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[b]Explorer I Resolution Introduced to Commemorate 50th Anniversary of the Birth of the U.S. Space Program[/b]
January 31, 2008 marks the 50th anniversary of the launch of the first U.S. satellite — Explorer I — and the dawn of the U.S. space program. Leaders of the U.S. House Committee on Science and Technology marked that anniversary with the introduction of a U.S. House Resolution late yesterday remembering the landmark day and the remarkable advances the U.S. space program has yielded.
Resolution author Rep. Mark Udall (D-CO), Chairman of the House Science and Technology Committee's Subcommittee on Space and Aeronautics was joined by cosponsors Chairman Bart Gordon (D-TN), Ranking Member Ralph Hall (R-TX), Subcommittee on Space and Aeronautics Ranking Member Tom Feeney (R-FL) and Subcommittee on Energy and Environment Chairman Nick Lampson (D-TX) in introducing the commemorative measure.
Moreover, this year also marks the 50th anniversary of the House Science and Technology Committee, which was also established in 1958 as a response to the Soviet Sputnik satellite launch. It was then the first new permanent House committee since 1892. Initially the Committee was focused on space exploration and efforts like Explorer I, but over time the jurisdiction expanded to include almost all non-defense federal scientific research and development.
As noted by Rep. Udall in his introduction of the Explorer I resolution, "On January 31, 1958, the U.S. successfully launched its first satellite into space and began a 50 year journey of exploration and achievement in space that continues to this day. Yet the launch of Explorer I was not just a 'photo-op.' Explorer I carried a scientific package that included a cosmic ray detector and marked the first ever use of a satellite to carry out scientific research in outer space. Because of that detector, developed by Dr. James Van Allen of the University of Iowa, the United States made a significant discovery about the Earth's environment — namely, the discovery of regions of energetic charged particles trapped in the Earth's magnetic field — later referred to as the Van Allen radiation belts."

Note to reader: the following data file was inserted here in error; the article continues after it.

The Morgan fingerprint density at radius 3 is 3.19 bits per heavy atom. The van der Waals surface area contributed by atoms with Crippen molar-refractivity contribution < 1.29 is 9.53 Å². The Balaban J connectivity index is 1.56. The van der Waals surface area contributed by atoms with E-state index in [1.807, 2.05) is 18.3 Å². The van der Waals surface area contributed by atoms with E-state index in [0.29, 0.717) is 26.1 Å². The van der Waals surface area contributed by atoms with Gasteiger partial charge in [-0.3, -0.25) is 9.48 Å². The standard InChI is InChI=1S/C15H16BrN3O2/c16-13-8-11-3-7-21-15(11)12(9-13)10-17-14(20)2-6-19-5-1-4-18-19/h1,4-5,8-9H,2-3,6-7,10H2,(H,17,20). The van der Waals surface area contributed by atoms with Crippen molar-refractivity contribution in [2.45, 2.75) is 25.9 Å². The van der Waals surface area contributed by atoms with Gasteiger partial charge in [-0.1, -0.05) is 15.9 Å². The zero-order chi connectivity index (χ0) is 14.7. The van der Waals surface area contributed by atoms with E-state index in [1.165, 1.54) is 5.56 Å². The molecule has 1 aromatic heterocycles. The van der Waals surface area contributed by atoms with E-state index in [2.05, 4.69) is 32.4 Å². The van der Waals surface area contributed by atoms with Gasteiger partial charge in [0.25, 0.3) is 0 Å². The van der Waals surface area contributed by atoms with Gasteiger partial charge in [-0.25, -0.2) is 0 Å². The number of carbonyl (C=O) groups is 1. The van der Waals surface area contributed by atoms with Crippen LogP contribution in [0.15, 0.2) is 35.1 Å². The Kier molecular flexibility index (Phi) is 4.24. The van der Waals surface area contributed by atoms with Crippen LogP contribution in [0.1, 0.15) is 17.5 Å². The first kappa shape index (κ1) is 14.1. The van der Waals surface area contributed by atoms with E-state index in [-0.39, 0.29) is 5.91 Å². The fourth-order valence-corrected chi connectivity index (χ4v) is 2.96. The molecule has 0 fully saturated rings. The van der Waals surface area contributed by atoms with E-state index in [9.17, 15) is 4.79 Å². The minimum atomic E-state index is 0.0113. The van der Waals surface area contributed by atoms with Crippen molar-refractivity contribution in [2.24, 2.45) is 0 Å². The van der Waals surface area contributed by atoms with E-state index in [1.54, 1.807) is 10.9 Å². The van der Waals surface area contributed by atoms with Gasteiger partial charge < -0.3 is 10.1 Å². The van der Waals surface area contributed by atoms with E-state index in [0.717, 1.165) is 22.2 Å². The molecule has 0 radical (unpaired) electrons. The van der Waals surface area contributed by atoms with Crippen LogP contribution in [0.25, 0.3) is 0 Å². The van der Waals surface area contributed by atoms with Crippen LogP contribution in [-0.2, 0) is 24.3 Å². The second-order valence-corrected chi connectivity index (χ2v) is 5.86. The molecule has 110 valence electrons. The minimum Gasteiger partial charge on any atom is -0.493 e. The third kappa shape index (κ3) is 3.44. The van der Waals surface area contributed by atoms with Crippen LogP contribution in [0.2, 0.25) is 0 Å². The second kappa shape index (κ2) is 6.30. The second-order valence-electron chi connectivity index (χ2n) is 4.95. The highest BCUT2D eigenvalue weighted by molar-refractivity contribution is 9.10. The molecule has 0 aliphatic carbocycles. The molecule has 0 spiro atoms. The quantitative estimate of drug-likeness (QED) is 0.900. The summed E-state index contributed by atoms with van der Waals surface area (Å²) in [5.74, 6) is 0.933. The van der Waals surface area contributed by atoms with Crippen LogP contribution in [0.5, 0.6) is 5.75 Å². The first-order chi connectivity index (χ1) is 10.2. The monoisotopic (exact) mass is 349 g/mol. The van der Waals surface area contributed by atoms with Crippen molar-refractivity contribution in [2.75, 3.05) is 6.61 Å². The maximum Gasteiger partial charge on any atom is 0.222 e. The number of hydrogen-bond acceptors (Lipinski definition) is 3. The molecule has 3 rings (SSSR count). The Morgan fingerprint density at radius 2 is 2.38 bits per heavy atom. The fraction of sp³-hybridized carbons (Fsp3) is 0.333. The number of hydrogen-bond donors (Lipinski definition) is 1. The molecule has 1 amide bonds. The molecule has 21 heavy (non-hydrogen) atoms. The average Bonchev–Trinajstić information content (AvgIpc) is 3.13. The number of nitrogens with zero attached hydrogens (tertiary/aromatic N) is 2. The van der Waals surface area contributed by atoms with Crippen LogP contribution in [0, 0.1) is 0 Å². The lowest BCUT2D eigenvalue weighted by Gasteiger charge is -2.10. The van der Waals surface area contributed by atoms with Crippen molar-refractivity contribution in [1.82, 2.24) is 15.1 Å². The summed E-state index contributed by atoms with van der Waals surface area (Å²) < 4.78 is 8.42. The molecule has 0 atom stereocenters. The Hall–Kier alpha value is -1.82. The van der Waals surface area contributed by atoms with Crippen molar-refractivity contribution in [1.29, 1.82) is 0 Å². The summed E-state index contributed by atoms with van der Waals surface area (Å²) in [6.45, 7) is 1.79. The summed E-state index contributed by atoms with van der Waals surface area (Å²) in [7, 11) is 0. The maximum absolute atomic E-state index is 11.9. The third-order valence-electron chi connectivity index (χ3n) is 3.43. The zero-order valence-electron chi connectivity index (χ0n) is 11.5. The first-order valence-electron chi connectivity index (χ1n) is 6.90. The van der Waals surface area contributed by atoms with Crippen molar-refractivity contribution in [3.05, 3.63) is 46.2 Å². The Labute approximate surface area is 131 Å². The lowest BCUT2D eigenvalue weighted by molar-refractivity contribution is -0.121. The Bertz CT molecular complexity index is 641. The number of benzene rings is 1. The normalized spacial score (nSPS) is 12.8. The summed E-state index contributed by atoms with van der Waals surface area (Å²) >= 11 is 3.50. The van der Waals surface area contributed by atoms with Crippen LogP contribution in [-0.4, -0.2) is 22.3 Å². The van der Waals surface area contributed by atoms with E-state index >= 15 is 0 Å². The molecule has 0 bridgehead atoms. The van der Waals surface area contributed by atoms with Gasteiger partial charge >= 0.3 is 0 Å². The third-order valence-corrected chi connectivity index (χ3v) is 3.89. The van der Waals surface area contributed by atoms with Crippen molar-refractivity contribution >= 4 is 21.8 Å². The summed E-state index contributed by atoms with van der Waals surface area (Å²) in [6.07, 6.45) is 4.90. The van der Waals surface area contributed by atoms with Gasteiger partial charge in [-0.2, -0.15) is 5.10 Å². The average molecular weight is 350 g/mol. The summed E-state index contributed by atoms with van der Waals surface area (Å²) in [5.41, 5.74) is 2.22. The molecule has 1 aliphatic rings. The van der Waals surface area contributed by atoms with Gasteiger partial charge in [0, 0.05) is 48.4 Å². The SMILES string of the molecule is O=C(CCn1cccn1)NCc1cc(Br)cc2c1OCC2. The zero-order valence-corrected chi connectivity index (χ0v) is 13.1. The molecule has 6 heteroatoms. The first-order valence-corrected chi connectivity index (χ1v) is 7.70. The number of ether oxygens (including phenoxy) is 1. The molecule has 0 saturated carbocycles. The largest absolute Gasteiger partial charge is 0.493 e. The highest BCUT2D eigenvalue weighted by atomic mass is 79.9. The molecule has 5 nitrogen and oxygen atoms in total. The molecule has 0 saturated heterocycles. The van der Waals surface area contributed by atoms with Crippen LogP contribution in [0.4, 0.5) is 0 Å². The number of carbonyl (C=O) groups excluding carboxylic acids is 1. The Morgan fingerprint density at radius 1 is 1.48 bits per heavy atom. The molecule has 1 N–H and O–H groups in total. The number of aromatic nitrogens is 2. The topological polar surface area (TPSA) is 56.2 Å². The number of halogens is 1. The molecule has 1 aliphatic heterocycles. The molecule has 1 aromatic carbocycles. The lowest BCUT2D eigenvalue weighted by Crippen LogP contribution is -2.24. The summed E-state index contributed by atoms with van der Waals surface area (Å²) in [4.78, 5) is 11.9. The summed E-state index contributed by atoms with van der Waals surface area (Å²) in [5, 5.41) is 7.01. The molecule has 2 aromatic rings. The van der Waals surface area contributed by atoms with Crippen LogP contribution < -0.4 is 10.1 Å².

Explorer I was also the first in a succession of small scientific spacecraft that continue to be an integral component of the U.S. space science program and an invaluable training ground for young scientists and engineers. Rep. Udall and Committee leaders extended their thanks and appreciation for the contributions of the late Dr. James Van Allen and his team — as well as those of the individuals at the Jet Propulsion Laboratory and the Army Ballistic Missile Agency who made possible the success of Explorer I and ushered in the birth of our space program.
"I'm pleased to be an original cosponsor of this resolution," added Science and Technology Committee Chairman Bart Gordon (D-TN). "Our space program is one of the crown jewels of the nation's R&D enterprise, and we need to work hard to ensure that the next 50 years of America's efforts in space will continue to deliver significant benefits to our citizens, inspire our young people, and push back the frontiers of our knowledge."
"I think that America's space program has been a vital contributor to the nation's well being and standing in the world, as well as to significant scientific and technological advances over the last five decades. It is fitting and proper that we pause to celebrate and honor the anniversary of Explorer I and the birth of the U.S. space program — and to rededicate ourselves to the pursuit of a robust and vital space program over the next fifty years," concluded Rep. Udall.
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